Are you aware that your skin is susceptible to UV damage from the sun when you are inside? A recent article in Business Insider called “You can get sun damage through a window — here’s how to protect yourself indoors” by Madeline Kennedy discusses this. With Summer just kicking off, we wanted to share some information from the article about how to prevent skin damage when spending time near windows.
Many people think because they do not get a sunburn while inside and behind glass that skin damage isn’t occurring. The reality is that you will not get sunburned indoors or in your vehicle behind the windows because most types of glass block UVB rays. UVB is the type of light that causes sunburns and tans. However, glass does not block UVA rays. These rays are the type that cause skin damage, wrinkles and even some types of cancer.
As Madeline writes in the article, “Most of us know to wear sunscreen when we’re outside in the sun, but you may need to take the same precautions when driving for long periods or sitting next to a sunny window at home.” This is exactly right. Most people are educated enough to understand the need for sunscreen when outdoors, but do not give it a second thought when near a window or in their vehicles.
This article goes on to share a quote from R. Sonia Batra, MD, a dermatologist in Santa Monica, California. “People often have a false sense of security in their cars or behind windows since the UVB rays that cause a quicker sunburn are blocked…However, the UVA rays that penetrate glass actually reach a deeper layer of skin and still cause sun damage, discoloration, and wrinkles.”
Madeline also shares “If you are just sitting in a room lit by sunlight, you are not likely to get sun damage, but if you are positioned next to a window getting direct sunlight for many hours of the day, you may want to take precautions. Batra also shares, “I usually recommend a mineral-based, physical sunscreen with zinc oxide or titanium dioxide and at least an SPF of 30. Mineral sunscreens may be preferable to chemical sunscreen because they are less likely to irritate your skin.”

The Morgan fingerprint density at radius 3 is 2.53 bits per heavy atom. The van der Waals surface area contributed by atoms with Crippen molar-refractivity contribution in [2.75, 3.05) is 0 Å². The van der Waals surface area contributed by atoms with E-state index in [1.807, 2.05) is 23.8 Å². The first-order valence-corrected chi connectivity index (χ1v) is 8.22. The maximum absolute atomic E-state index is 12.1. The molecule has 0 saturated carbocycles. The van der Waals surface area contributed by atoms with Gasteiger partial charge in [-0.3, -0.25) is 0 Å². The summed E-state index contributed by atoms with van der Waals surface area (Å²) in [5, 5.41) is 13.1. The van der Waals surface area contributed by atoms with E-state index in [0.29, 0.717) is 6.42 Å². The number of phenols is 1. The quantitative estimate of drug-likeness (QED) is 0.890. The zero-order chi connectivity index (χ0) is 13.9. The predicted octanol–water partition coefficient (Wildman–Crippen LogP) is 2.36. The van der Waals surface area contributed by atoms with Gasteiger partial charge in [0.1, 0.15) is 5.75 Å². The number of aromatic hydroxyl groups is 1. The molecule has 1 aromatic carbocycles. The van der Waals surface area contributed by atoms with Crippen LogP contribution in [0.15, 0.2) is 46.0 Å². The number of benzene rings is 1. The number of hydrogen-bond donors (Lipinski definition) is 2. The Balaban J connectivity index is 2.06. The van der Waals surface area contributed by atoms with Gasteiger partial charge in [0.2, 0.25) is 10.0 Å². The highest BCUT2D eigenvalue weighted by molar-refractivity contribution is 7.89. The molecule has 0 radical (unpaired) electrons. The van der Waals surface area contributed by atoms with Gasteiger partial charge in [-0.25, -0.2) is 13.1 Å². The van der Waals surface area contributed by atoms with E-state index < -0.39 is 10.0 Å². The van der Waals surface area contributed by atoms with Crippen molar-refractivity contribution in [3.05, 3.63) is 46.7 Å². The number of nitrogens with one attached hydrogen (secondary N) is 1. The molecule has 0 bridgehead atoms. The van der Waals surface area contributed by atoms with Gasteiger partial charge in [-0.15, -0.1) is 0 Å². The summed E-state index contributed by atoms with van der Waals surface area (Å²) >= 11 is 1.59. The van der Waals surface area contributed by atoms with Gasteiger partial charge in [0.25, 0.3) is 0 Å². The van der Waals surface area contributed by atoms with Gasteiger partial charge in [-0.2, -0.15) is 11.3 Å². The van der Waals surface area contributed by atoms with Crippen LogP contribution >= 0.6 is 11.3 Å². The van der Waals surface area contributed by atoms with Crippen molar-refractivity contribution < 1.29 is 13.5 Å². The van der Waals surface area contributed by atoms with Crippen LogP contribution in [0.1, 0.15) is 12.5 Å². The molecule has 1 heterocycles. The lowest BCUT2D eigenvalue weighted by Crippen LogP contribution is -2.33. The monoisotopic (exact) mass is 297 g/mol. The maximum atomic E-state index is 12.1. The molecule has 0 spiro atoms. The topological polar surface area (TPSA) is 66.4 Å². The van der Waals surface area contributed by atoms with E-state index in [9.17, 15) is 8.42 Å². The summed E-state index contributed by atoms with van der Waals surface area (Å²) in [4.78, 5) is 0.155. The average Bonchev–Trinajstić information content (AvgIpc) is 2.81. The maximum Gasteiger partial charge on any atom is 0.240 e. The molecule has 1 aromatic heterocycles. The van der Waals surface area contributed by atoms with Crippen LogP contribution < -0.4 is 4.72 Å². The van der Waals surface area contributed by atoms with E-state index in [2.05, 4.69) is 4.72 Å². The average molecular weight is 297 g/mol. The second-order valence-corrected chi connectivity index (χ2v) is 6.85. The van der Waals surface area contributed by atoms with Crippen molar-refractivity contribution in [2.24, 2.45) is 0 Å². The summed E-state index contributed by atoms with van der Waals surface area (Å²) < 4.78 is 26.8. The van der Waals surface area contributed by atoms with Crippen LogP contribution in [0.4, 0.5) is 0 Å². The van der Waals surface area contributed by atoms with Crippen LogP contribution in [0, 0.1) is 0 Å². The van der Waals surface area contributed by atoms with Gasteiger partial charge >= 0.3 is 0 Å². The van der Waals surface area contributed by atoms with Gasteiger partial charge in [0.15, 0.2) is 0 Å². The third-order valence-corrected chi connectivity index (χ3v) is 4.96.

Batra goes on to share that, “You can also add a clear protective film to your window that filters out UVA rays“, Batra says. Studies show that UV protective films can reduce UVA transmission by more than 99 per cent. You can also add protective film or tint to your car windows to block out UVA light, but first check up on your local window tint laws, as some states place restrictions on window tints. Protect yourself with a broad-spectrum sunscreen or use a window film if you plan to spend a lot of time in the car or by a window. You can read the entire Business Insider article by clicking HERE.
The Skin Cancer Foundation also weighs in with the benefits of window films in tow articles on their website entitled “Not All UV Rays Stay Outside: How Window Film Can Help Protect You” and “A Surprising Danger in Planes, Trains and Automobiles“.
We hope that this article opened your eyes to the potential for skin damage when at home, in the office or in a vehicle. Many of us are so diligent about protecting our skin but overlook these places where we could be taking in hours of dangerous exposure without even realizing it.
If you would like more information about how window films can protect your skin at home, in the office or while on the move in a vehicle, contact one of our Window Film Pros for answers to your questions and to schedule a free, no obligation consultation and estimate.